R. M. Carey,
P. T. Debevec,b
F. E. Gray,b
M. Hare,a E. Hazen,a D.W. Hertzog, J. P. Miller,a
O. Rind,a B. L. Roberts,a C. J. G. Onderwater,b C. C. Polly,b
M. Sossong,b D. C. Urner,b S. Williamson,b
bUniversity of Illinois at Urbana-Champaign
cUniversity of Minnesota
May 25, 1999
Prof. David W.Hertzog
Loomis Laboratory of Physics
University of Illinois at Urbana-Champaign
1110 W. Green St.
Urbana, IL 61801, USA
1.51.0We propose to measure the positive muon lifetime to a precision of 1 part in 106 giving an absolute uncertainty on the level of 2 ps. This represents more than an order of magnitude increase in precision beyond the current world average. The muon lifetime is used to determine the Fermi coupling constant, GF, which is the fundamental quantity governing the strength of any electroweak process. Recent theoretical work  enables a clean extraction of GF from and paves the way for a new high-precision measurement. Such an undertaking is challenging and in keeping with a recent trend to improve the precision on the knowledge of the fundamental parameters of the Standard Model to the extent that modern technology permits.
A 1 ppm determination of requires 1012 muon decays. An intense muon source and a detector system capable of handling multiple events at once are required in order to acquire the data in a relatively short running period (e.g., one month). Our collaboration has promoted  the concept of using a pulsed muon beam combined with a segmented, fast timing detector. The approach distinguishes a muon ``accumulation period" of duration s from the decay ``measuring period" of approximately s. In the past year, discussion of time-structured pion and muon beams at PSI has been led by Kammel et al. . Our experiment, having been designed from the start to utilize a pulsed beam, is ideally suited for a chopped surface muon beam at PSI.
The experiment is designed to address specifically the known critical sources of systematic error; each is discussed in detail in the body of the proposal. A depolarizing sulfur target is used to stop the and to reduce the residual polarization of the ensemble to a few percent. Individual muon spins are dephased during the accumulation period by the inclusion of a 75 G transverse magnetic field. Decay positrons are registered in the µLan (Muon Lifetime Analysis) Detector which consists of 180 triangular timing tiles distributed uniformly within the 20 SuperTriangles of an icosahedral geometry centered on the target. Each tile consists of an inner and an outer scintillator coupled to independent photomultiplier tubes (PMT). Waveform digitizers are used to read out each PMT. This enables both timing and energy deposition to be recorded for each event. The high segmentation and the double-pulse rejection capabilities reduce the effect of pileup on the measured lifetime to a level below 1 ppm. The geometry features 90 point-like symmetric tile pairs; the sum of any pair is used in the lifetime analysis. The difference in rate versus time in any tile pair highlights sources of asymmetry.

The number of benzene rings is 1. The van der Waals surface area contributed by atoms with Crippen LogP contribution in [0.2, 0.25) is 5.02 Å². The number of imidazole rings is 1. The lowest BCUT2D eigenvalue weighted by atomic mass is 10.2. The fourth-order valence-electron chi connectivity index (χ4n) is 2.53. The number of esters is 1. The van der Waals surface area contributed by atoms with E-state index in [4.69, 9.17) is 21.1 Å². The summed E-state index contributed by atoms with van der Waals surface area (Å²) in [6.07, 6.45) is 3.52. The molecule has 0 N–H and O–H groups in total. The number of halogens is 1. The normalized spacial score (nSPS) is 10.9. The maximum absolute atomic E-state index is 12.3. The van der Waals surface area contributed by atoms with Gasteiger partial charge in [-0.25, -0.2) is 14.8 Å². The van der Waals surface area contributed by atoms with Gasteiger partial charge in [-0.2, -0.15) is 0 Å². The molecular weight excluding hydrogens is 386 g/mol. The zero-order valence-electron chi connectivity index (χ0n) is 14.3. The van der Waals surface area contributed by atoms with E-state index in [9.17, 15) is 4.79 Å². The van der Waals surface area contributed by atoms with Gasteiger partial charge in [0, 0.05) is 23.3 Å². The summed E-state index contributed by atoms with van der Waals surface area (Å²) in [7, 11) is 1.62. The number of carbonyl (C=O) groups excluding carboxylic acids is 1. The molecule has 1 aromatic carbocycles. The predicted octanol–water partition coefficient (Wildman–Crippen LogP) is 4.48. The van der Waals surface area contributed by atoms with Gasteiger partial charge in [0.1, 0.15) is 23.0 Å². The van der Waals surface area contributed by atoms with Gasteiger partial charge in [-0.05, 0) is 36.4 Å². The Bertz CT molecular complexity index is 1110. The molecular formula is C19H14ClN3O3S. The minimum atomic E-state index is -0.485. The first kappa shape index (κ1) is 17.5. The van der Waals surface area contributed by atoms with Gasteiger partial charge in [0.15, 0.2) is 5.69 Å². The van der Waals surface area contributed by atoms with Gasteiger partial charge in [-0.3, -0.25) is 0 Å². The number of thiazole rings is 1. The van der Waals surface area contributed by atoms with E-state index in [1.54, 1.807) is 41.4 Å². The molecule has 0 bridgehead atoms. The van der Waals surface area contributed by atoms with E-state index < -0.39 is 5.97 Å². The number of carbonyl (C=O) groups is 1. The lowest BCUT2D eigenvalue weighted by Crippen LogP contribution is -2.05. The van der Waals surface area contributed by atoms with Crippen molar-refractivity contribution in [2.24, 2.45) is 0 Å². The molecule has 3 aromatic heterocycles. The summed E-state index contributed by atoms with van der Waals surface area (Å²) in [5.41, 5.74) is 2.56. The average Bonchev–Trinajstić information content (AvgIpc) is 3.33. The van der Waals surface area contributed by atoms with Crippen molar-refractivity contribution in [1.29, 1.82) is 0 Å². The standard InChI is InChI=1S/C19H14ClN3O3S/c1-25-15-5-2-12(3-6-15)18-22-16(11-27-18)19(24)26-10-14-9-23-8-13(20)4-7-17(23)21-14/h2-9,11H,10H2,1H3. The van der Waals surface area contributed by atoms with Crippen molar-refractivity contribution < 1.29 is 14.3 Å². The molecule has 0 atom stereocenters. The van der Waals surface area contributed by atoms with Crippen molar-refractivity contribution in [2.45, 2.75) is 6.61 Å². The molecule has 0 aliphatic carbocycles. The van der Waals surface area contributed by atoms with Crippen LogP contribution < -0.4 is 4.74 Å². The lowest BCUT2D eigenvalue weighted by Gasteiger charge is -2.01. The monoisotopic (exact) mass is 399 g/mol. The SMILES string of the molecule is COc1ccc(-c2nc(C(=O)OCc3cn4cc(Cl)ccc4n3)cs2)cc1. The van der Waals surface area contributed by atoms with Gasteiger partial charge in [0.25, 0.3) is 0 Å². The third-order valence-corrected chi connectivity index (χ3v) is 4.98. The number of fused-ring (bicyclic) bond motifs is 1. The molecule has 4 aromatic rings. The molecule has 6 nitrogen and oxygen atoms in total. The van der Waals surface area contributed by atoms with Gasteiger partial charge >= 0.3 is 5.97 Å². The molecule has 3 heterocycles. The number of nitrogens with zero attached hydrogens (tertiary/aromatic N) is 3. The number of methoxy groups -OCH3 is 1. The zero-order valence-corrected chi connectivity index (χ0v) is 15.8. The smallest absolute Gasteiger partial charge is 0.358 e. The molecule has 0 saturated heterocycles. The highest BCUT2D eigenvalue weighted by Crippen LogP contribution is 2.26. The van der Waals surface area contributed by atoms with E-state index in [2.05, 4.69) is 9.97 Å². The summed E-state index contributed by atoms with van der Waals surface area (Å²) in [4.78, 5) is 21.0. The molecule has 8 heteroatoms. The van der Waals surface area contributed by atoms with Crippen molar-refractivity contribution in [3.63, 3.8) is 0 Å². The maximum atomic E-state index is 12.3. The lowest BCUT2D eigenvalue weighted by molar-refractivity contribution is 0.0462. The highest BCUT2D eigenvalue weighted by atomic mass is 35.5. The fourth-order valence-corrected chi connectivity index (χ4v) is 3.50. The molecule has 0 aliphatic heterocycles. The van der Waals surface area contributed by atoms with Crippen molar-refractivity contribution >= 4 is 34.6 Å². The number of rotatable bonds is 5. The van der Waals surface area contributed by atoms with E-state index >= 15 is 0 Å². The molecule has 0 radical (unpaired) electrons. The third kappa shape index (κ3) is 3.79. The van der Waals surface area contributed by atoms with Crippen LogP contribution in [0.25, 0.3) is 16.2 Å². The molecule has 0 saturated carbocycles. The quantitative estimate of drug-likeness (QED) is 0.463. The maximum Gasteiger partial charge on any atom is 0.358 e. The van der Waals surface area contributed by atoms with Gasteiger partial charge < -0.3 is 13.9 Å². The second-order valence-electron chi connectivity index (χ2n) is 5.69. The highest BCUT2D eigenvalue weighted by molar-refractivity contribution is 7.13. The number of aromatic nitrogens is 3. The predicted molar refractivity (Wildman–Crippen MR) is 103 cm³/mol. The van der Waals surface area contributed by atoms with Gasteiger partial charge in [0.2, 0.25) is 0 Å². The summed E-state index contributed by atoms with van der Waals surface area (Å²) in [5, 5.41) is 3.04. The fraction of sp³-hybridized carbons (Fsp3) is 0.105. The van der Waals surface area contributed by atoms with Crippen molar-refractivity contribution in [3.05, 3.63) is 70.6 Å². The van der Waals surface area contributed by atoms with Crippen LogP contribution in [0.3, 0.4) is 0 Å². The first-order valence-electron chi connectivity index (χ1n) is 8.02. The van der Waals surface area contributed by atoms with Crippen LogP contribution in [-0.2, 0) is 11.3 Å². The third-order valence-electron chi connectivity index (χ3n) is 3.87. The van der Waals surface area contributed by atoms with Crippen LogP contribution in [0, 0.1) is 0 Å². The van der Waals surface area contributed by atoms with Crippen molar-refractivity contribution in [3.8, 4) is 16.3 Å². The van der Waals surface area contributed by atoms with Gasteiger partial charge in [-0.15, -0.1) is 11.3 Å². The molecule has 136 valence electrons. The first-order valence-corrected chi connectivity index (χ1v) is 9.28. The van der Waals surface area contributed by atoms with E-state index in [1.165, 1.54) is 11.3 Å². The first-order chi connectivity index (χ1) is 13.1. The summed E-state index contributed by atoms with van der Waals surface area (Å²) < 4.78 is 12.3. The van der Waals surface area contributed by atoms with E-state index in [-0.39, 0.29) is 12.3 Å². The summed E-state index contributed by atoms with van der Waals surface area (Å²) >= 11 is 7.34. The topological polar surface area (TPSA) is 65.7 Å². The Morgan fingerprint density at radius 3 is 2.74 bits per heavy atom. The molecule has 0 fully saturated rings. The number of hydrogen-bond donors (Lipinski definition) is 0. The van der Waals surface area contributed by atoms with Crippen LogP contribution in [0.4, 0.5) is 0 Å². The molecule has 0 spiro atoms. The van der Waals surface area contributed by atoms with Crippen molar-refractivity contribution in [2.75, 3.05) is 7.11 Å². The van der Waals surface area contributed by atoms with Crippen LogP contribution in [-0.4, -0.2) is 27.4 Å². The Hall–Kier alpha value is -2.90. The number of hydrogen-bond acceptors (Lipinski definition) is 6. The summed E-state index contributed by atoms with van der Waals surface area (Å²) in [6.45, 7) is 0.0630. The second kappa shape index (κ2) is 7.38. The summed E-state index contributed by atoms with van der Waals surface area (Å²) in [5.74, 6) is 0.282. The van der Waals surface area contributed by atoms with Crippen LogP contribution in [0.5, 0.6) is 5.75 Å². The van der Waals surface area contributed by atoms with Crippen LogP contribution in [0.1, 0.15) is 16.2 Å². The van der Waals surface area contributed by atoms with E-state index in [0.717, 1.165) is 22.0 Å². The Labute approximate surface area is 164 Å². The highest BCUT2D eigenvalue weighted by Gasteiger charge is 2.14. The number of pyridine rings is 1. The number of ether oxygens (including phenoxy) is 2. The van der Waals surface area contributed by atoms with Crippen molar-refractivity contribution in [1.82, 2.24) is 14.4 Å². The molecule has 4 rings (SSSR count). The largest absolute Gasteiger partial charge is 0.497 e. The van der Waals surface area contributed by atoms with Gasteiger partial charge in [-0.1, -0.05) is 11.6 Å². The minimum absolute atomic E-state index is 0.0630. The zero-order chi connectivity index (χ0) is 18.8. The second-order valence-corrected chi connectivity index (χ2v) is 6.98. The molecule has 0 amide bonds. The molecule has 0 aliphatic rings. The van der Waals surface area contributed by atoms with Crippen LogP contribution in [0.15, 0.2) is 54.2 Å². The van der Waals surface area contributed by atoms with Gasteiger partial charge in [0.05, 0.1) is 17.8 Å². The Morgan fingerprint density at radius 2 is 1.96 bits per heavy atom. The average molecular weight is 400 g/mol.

Our plan evolves from the considerable experience we have gained in the present muon 2 experiment  at BNL. Our collaboration has been responsible for detector, electronics, data acquisition and analysis software development there. We have experience in building counting systems with a high level of timing and gain stability. Many of the systematic issues critical to the measurement of 2 apply to this experiment as well.
We plan to build and stage the µLan Experiment over a three year period as outlined in this proposal.
Our overall beamtime request follows a three-step approach toward the final production data. For purposes of illustration, we outline these as occurring over a three year period. The actual schedule will depend on the development of the chopped beam facility at PSI and on the progress made in detector and electronics tests.
In this plan, the first year following approval will be used to finalize the design and construct a significant prototype, namely two full SuperTriangle systems. We will take these to an ordinary continuous surface muon beam at PSI in order to test their response and to test polarization issues related to the target.
The second year will be used to complete the detector and electronics production and to build the mechanical support structure. The data acquisition system will be finalized. This system will be tested at PSI using a low-intensity beam in order to measure detector response and to debug the system. If the chopped beam is available, we would make use of it to do a short commissioning run.
We envision the third year as being slated for a full production run, following a commissioning run with the chopped beam in which we will measure the extinction factor of the chopping system, the dephasing factor, and the level of symmetry in the detector tile pairs. The production run will require approximately 1 month of beam time.
A compact list of steps is given in the itemization which follows: